Respiratory irritants in Australian bushfire smoke: Air toxics sampling in a smoke chamber and during prescribed burns

De Vos, Annemarie J. B. M., Reisen, Fabienne, Cook, Angus, Devine, Brian and Weinstein, Philip (2009) Respiratory irritants in Australian bushfire smoke: Air toxics sampling in a smoke chamber and during prescribed burns. Archives of Environmental Contamination and Toxicology, 56 3: 380-388. doi:10.1007/s00244-008-9209-3


Author De Vos, Annemarie J. B. M.
Reisen, Fabienne
Cook, Angus
Devine, Brian
Weinstein, Philip
Title Respiratory irritants in Australian bushfire smoke: Air toxics sampling in a smoke chamber and during prescribed burns
Journal name Archives of Environmental Contamination and Toxicology   Check publisher's open access policy
ISSN 0090-4341
1432-0703
Publication date 2009-04
Sub-type Article (original research)
DOI 10.1007/s00244-008-9209-3
Volume 56
Issue 3
Start page 380
End page 388
Total pages 9
Place of publication Secaucus, NJ, United States
Publisher Springer New York
Language eng
Abstract Bushfire smoke contains an array of organic and inorganic compounds, including respirable and inspirable particles, aldehydes, and carbon monoxide. These compounds have been found to be a health hazard for firefighters in the United States. Despite the high frequency of bushfires in Australia, analyses of bushfire smoke components are scarce. As part of an occupational health study investigating the respiratory health effects of bushfire smoke in firefighters, air toxics sampling was undertaken in a smoke chamber and during prescribed burns. Levels of formaldehyde and acrolein were demonstrated at respectively 60% and 80% of the Short Term Exposure Limit in the smoke chamber. Carbon monoxide levels exceeded the peak limit of 400 ppm significantly. Although concentrations were lower during the prescribed burns, the study shows that Australian bushfire smoke contains air toxics of concern and provides justification for further research into the levels of air toxics measured at bushfires and the associated health impacts.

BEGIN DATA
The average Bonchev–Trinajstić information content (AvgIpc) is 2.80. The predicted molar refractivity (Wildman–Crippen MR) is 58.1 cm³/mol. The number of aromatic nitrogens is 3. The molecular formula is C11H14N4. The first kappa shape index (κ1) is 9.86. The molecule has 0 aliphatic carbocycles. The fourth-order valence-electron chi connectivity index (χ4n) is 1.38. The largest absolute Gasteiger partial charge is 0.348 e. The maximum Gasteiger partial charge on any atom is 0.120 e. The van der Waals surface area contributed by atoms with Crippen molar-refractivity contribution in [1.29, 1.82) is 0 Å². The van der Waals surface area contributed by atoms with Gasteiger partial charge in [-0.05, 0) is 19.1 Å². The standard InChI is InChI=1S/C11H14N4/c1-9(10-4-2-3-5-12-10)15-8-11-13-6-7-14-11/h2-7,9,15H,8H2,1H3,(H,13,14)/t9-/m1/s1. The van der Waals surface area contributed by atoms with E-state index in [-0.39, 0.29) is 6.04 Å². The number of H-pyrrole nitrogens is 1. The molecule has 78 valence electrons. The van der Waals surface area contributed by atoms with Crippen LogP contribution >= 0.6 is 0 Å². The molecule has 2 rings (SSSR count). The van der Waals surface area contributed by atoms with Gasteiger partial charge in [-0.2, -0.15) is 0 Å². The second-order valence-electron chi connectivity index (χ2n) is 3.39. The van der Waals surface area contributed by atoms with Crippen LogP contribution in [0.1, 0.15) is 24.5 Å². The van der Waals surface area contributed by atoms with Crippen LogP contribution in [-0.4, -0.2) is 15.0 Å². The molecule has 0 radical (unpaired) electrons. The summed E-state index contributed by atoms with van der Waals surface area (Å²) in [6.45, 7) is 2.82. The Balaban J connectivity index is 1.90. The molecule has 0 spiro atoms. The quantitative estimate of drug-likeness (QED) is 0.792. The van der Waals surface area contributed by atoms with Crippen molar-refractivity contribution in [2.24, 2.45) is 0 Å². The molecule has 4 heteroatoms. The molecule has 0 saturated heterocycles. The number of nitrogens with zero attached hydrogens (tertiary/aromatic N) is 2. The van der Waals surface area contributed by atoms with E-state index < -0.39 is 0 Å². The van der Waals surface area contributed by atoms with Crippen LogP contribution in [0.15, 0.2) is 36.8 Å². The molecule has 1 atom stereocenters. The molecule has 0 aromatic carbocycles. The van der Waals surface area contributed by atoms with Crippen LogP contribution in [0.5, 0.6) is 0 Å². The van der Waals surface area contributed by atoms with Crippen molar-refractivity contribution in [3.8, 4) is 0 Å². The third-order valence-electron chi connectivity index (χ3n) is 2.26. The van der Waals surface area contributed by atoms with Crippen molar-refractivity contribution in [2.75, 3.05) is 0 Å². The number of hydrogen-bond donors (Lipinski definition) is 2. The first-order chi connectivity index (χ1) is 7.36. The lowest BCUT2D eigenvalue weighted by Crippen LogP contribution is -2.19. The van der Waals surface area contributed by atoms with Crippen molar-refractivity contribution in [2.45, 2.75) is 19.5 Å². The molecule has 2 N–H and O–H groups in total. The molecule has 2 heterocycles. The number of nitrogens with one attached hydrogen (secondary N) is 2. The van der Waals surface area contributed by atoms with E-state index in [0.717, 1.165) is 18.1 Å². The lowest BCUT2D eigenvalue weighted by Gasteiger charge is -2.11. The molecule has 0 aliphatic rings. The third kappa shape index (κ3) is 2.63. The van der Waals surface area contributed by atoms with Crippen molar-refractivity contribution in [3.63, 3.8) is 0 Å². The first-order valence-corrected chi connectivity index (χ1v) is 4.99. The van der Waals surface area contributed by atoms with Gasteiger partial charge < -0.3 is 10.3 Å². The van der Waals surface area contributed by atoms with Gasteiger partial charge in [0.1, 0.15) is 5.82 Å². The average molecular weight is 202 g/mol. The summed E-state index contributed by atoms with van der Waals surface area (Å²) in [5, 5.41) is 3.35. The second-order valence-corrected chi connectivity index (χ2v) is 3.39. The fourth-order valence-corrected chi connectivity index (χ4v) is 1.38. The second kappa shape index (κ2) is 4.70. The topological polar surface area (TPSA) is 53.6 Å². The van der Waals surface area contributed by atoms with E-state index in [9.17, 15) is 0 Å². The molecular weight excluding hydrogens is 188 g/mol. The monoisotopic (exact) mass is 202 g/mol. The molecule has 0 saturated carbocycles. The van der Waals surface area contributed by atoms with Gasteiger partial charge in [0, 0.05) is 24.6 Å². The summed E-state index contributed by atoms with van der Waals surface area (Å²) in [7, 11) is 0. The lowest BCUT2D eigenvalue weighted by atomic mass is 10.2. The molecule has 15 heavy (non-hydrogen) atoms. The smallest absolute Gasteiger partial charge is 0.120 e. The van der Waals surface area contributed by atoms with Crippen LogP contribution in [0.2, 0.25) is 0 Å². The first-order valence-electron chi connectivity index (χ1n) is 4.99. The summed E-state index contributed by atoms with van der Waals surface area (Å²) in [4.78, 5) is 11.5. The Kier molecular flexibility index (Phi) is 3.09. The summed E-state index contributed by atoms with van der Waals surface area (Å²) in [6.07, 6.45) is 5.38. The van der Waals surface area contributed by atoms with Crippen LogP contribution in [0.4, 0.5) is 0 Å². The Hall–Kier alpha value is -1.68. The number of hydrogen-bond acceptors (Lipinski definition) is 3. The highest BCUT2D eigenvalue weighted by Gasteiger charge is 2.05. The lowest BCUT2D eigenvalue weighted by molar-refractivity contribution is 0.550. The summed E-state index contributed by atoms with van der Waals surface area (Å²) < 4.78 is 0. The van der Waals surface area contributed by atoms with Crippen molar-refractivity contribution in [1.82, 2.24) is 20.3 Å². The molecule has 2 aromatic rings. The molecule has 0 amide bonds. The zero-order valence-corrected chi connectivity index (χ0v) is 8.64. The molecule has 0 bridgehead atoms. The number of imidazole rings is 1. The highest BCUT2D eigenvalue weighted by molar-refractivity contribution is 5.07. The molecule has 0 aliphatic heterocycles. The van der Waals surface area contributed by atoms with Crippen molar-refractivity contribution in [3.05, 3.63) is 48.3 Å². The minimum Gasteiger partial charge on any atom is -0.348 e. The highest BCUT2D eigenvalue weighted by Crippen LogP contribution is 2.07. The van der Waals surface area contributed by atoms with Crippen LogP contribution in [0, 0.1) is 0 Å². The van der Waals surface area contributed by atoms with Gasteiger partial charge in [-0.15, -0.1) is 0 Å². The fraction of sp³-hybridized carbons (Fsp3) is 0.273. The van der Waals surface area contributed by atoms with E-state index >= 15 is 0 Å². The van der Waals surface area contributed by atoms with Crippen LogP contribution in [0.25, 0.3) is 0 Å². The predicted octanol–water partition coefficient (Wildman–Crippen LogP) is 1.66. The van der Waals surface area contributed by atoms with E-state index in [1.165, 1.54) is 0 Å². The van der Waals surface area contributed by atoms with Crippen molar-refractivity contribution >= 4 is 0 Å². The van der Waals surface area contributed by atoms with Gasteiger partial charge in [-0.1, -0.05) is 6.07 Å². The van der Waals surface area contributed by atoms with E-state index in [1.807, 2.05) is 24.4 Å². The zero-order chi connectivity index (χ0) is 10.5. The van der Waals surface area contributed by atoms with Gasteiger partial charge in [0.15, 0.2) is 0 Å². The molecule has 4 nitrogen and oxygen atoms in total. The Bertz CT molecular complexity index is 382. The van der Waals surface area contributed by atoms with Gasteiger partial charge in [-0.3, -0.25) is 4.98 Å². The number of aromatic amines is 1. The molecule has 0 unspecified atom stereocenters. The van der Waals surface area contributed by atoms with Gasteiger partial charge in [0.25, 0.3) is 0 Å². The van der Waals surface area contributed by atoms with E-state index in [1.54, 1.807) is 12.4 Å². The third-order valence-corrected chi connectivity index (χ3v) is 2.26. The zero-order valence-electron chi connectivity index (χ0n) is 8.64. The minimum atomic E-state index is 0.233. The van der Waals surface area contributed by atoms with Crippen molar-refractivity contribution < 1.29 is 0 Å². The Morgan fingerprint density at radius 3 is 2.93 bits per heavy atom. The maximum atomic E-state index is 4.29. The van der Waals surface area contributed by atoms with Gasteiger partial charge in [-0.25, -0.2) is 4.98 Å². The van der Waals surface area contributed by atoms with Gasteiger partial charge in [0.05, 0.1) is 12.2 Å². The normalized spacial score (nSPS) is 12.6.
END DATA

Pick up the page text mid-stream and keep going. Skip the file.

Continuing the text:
Keyword Firefighter Exposures
Carbon Monoxide
Fire Fighters
Health
Q-Index Code C1
Q-Index Status Provisional Code
Institutional Status Non-UQ

Document type: Journal Article
Sub-type: Article (original research)
Collections: ERA 2012 Admin Only
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